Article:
- Title: Italy's maverick 5-Star Movement hopes for "No" victory in December referendum
- Date: 30th November 2016
- Summary: ROME, ITALY (NOVEMBER 26, 2016) (REUTERS) SUPPORTERS OF ITALY'S 5-STAR MOVEMENT GATHERING FOR RALLY IN SQUARE SUPPORTERS HOLDING UP LETTERS SPELLING OUT (Italian) "I SAY NO" AND CHANTING (Italian) "I say no" DOG IN BACKPACK WITH STICKER READING (Italian) "I say no" LEADER OF 5-STAR MOVEMENT, BEPPE GRILLO, HOLDING HEART-SHAPED BALLOON, SURROUNDED BY MEDIA AND SUPPORTERS AS HE ARRIVES FOR RALLY 5-STAR MOVEMENTS SUPPORTERS MARCHING THROUGH ROME, CHANTING (Italian) "Don't touch the constitution" GRILLO MARCHING GRILLO AND SUPPORTERS MARCHING GRILLO MARCHING NEXT TO 5-STAR MOVEMENT POLITICIAN AND VICE PRESIDENT OF THE LOWER HOUSE OF PARLIAMENT, LUIGI DI MAIO ROME, ITALY (RECENT) (REUTERS) (SOUNDBITE) (Italian) FIVE-STAR MOVEMENT POLITICIAN AND VICE PRESIDENT OF THE LOWER HOUSE OF PARLIAMENT, LUIGI DI MAIO, SAYING "Italy is called to vote in the referendum on the constitutional reform on December 4. We are very concerned that if the 'Yes' vote wins, the level of corruption will increase. We will have a Senate which the Italian people will no longer be able to elect and which will be formed of regional councillors and mayors, who will be provided parliamentary immunity which will also safeguard them against the malpractices of the past years' of governance by local authorities."
- Embargoed: 15th December 2016 08:57
- Keywords: Italy referendum Italian Prime Minister Matteo Renzi vote 5-Star Movement Beppe Grillo
- Location: ROME AND PESCARA, ITALY
- City: ROME AND PESCARA, ITALY
- Country: Italy
- Reuters ID: LVA0015AMZ1HJ
- Aspect Ratio: 16:9
- Story Text: Italy's main opposition party, the 5-Star Movement, is calling for supporters to vote "No" in the December 4 referendum, saying Prime Minister Matteo Renzi's reforms would bring about chaos in Italy.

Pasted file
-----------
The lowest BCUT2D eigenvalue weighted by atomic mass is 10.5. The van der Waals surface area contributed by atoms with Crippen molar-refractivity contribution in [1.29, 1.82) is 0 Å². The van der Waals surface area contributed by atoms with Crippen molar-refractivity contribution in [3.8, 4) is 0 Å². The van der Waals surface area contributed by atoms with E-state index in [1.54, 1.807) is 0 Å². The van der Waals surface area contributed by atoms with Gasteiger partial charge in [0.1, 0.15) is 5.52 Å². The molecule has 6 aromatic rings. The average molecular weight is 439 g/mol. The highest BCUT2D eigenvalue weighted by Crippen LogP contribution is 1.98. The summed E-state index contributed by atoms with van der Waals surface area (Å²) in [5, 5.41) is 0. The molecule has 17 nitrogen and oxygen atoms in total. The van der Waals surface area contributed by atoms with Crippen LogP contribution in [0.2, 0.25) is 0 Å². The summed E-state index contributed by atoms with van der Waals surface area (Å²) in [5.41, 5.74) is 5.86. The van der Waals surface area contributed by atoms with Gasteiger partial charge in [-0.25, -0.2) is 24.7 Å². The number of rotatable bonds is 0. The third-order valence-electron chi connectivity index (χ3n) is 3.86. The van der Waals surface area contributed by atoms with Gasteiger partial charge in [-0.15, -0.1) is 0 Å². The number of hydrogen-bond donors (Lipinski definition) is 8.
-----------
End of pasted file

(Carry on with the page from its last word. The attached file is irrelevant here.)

Renzi says his plan to reduce the role of the Senate and centralize power will simplify decision making, but the anti-establishment 5-Star Movement says it will have exactly the opposite effect.
The maverick group stormed onto the national political scene in 2013 when it won more than 25 percent of the national vote, coming in a close second to Renzi's ruling Democratic Party (PD).
Beppe Grillo, the irreverent comic, co-founded the movement whose appeal is based on a drive against the corruption that has tainted Italy's politics for decades.
Grillo was on hand on the final day of campaigning on Saturday (November 26) to lead a march through the streets of Rome in support of the 'No' vote.
On Grillo's side was Luigi Di Maio, a 30-year-old parliamentarian widely expected to be 5-Star's candidate for prime minister at the next election due in 2018.
"Italy is called to vote in the referendum on the constitutional reform on December 4. We are very concerned that if the 'Yes' vote wins, the level of corruption will increase. We will have a Senate which the Italian people will no longer be able to elect and which will be formed of regional councillors and mayors, who will be provided parliamentary immunity which will also safeguard them against the malpractices of the past years' of governance by local authorities," said Di Maio, who prior to the march toured Europe to make sure Renzi would not be saved by the votes of Italians abroad.
Opinion polls now predict Renzi's defeat, in what would be the third big anti-establishment revolt by voters this year in a major Western country, following Britain's unexpected vote to leave the European Union and the U.S. election of Donald Trump.
Giovanni Orsina, professor of contemporary history at Rome's Luiss University, said the 5-Star Movement and the eurosceptic, anti-immigrant Northern League would be the ones to benefit from Renzi's defeat.